Chuck Foster sat alone in his darkened living room – an empty shell lost in a raging sea of thought. His mouth was dry and tasted of stale booze and vomit. His head spun like a plate on a stick in a circus act. He had been slumped in the same chair for more than three hours, a faithful bourbon bottle his only companion.
Bad things happen when you push your luck, and I pushed mine too far…
The accident earlier in the evening played over and over in his mind mimicking a terrible home video, an endless reminder. Morose, he drank another glass, followed by another, then passed out.
Friday evening, another hectic work week over. A few of his colleagues had thrown out a 5:30 pm invitation to a nearby bar to get the weekend started. For the past 20 years, Chuck had two constant addictions in his life – alcohol and women – and now he had an invitation (not that he needed one) to indulge himself to the fullest. Sadly, those addictions and his lack of resolve to fight them had wrecked his 15-year marriage and cost him his two children, Tammy (10) and Mark (13).
Chuck had downed four beers with bourbon chasers by 7:15 pm. Surrounded by empty bottles and glasses, he called it a night after another couple. Walking across the parking lot, fumbling with his car keys, the heavens opened. Before he could unlock the driver’s door, heavy rain fell in torrents, hammering on the Cadillac Escalade’s roof. As Chuck pulled away, he turned the car heater to its highest setting to combat the cold, while the wipers tried without success to clear the rain from the windshield.
When Iron Maiden’s “Two Minutes to Midnight” played on his favorite classic rock radio station, the weather did not seem to matter quite so much. Turning up the volume, Chuck’s head moved in time with the relentless driving music blasting from the speakers. Lost in an alcohol-fueled maelstrom of heavy metal thunder, the work week’s weight slipped from his shoulders. He was looking forward to quality weekend time with his kids after his ex-wife dropped them off the next morning.
As the Cadillac crested a hill, Chuck looked down at the warm inviting houses, their rain-covered roofs silhouetted by lightning. He thought about the families inside sitting down to dinner, happy and smiling, discussing their day and their plans for the weekend; something he would not be doing thanks to his fixations. The only things waiting for him were a cold house, microwave lasagna and a fresh bourbon bottle.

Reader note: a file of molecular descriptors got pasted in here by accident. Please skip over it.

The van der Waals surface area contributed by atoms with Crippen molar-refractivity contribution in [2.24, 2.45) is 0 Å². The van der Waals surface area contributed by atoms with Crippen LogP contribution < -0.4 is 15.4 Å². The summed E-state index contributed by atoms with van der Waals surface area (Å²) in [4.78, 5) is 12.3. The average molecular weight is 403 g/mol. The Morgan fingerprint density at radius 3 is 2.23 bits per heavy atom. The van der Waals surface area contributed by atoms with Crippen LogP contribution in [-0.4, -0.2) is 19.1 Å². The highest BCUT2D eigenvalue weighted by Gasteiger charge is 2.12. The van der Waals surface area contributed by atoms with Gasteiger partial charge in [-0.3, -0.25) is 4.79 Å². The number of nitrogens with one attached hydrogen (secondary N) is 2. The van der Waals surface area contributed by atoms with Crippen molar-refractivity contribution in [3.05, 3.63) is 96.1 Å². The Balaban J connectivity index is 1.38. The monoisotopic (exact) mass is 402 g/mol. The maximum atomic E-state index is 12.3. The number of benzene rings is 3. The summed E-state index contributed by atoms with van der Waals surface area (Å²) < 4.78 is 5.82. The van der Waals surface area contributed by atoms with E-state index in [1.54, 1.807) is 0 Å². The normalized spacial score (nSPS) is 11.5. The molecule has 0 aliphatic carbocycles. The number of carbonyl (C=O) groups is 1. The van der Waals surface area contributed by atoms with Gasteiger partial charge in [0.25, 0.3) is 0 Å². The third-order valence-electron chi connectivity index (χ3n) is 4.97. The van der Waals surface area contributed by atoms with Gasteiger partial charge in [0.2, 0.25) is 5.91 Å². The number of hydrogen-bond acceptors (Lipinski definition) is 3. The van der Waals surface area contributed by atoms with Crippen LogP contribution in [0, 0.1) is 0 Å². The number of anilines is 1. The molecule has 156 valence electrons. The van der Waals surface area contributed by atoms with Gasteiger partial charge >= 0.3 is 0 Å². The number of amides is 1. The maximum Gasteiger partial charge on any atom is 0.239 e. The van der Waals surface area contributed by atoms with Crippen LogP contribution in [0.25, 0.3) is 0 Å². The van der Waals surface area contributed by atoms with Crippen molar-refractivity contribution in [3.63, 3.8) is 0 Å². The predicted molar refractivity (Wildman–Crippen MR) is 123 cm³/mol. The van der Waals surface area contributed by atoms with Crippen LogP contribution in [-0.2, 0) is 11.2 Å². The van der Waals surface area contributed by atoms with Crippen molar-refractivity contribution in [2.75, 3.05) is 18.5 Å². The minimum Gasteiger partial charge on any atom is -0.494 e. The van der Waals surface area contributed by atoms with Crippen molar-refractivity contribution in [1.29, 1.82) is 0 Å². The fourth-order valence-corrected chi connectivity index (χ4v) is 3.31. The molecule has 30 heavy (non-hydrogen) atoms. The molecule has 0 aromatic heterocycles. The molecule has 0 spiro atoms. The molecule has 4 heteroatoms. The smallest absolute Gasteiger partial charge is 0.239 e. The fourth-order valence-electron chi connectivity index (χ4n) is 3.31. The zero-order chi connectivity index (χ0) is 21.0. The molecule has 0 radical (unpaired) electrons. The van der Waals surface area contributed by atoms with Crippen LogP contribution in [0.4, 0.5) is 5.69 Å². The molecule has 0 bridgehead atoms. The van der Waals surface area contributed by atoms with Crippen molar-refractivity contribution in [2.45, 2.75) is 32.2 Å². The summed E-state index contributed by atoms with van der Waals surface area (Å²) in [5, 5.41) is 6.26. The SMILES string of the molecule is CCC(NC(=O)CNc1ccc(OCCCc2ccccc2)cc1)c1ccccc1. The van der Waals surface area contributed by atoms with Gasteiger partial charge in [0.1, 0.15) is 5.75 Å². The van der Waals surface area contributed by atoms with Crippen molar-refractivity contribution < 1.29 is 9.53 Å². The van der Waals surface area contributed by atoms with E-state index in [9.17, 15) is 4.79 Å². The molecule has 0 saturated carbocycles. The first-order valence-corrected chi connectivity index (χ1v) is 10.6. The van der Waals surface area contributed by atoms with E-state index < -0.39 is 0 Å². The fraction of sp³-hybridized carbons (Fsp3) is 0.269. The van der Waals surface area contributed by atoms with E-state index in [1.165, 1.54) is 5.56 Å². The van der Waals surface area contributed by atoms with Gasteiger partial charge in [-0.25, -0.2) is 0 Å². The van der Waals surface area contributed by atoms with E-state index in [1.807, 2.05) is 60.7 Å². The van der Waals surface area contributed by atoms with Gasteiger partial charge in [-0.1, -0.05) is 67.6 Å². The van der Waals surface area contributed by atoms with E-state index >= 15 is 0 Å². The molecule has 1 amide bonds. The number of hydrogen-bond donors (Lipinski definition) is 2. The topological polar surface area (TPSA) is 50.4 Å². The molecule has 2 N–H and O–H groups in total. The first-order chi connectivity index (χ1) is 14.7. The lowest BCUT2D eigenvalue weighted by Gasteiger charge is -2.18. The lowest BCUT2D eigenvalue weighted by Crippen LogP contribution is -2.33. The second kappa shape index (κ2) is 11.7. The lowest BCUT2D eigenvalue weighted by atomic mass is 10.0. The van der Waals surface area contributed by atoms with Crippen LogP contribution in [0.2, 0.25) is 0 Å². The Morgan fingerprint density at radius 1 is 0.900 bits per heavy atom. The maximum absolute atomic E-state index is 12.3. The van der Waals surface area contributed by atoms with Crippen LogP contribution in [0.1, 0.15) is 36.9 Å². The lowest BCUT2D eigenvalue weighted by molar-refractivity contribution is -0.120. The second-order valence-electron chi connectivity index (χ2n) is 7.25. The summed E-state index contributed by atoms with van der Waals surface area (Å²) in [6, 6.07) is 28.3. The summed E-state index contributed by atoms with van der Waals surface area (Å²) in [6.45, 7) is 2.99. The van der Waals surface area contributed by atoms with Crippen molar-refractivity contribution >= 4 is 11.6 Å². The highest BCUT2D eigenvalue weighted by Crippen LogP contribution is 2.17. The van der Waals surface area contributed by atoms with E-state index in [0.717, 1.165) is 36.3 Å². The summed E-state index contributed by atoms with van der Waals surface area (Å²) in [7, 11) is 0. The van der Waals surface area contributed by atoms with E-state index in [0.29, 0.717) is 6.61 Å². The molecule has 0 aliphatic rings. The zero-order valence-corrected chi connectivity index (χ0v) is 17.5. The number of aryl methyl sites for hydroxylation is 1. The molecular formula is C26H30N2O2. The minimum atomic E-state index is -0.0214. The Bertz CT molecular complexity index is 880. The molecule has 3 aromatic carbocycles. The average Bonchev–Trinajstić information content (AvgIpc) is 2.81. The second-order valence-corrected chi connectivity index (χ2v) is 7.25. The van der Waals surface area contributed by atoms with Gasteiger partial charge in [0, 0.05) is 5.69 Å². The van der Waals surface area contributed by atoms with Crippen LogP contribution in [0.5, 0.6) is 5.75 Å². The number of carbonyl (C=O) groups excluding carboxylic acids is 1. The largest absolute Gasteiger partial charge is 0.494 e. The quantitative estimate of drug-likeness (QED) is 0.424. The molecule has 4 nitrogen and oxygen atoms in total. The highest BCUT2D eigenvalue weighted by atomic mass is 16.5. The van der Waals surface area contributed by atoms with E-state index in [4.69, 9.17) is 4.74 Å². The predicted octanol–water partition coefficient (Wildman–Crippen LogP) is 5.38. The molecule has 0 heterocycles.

Street lights twinkled in the darkness, calling him home, a reminder he needed another drink. He approached his journey’s final stretch, the Augusta Drive and Washington Street intersection. The traffic lights turned red but Chuck needed to get home. Bourbon was calling. He sped up…
From Chuck’s right-hand side, a dark blur shot into his peripheral vision, followed by something hitting the Cadillac’s right-front fender. The impact caused him to lurch forward and be restrained by the seatbelt. Aghast in a wide-eyed panic, he watched a body fly across the hood and smash against the windshield, leaving the glass cracked and crazed before falling onto the road.
Chuck yelled out and slammed on the brakes. The heavy car’s wheels locked up, sliding on the wet surface eventually bringing it to a halt. He fell back in his seat, bewildered by what had happened, his heart pounding.
What the hell?
He sat for a moment, his mouth agape, his constricted throat trapped his breath, his body stunned into frozen immobility. Staring ahead through the splintered glass, Chuck saw a child-like motionless shape in the road, its head – turned to one side, facing away from him – had thumped the tarmac with a sickening, stomach-turning thud. A mangled BMX bike lay trapped under the front wheel.
His mind commanded.
Get out the hell away from here.